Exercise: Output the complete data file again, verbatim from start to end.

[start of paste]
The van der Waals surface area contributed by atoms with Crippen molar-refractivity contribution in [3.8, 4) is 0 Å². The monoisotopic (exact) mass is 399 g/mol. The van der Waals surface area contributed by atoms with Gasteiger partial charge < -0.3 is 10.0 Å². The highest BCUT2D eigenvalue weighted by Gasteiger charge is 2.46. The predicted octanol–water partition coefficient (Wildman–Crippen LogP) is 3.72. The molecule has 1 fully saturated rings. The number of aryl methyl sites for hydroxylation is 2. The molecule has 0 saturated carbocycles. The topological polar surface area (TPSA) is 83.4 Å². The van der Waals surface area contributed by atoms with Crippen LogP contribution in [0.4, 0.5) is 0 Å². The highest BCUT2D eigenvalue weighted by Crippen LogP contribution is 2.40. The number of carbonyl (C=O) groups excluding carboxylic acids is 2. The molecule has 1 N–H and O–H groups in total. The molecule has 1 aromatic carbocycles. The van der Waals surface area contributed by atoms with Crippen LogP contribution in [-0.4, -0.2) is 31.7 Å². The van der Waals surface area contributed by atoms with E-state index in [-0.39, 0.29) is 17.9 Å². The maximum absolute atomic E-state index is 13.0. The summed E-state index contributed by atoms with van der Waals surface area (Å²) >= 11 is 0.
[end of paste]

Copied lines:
The van der Waals surface area contributed by atoms with Crippen molar-refractivity contribution in [3.8, 4) is 0 Å². The monoisotopic (exact) mass is 399 g/mol. The van der Waals surface area contributed by atoms with Gasteiger partial charge < -0.3 is 10.0 Å². The highest BCUT2D eigenvalue weighted by Gasteiger charge is 2.46. The predicted octanol–water partition coefficient (Wildman–Crippen LogP) is 3.72. The molecule has 1 fully saturated rings. The number of aryl methyl sites for hydroxylation is 2. The molecule has 0 saturated carbocycles. The topological polar surface area (TPSA) is 83.4 Å². The van der Waals surface area contributed by atoms with Crippen LogP contribution in [0.4, 0.5) is 0 Å². The highest BCUT2D eigenvalue weighted by Crippen LogP contribution is 2.40. The number of carbonyl (C=O) groups excluding carboxylic acids is 2. The molecule has 1 N–H and O–H groups in total. The molecule has 1 aromatic carbocycles. The van der Waals surface area contributed by atoms with Crippen LogP contribution in [-0.4, -0.2) is 31.7 Å². The van der Waals surface area contributed by atoms with E-state index in [-0.39, 0.29) is 17.9 Å². The maximum absolute atomic E-state index is 13.0. The summed E-state index contributed by atoms with van der Waals surface area (Å²) >= 11 is 0.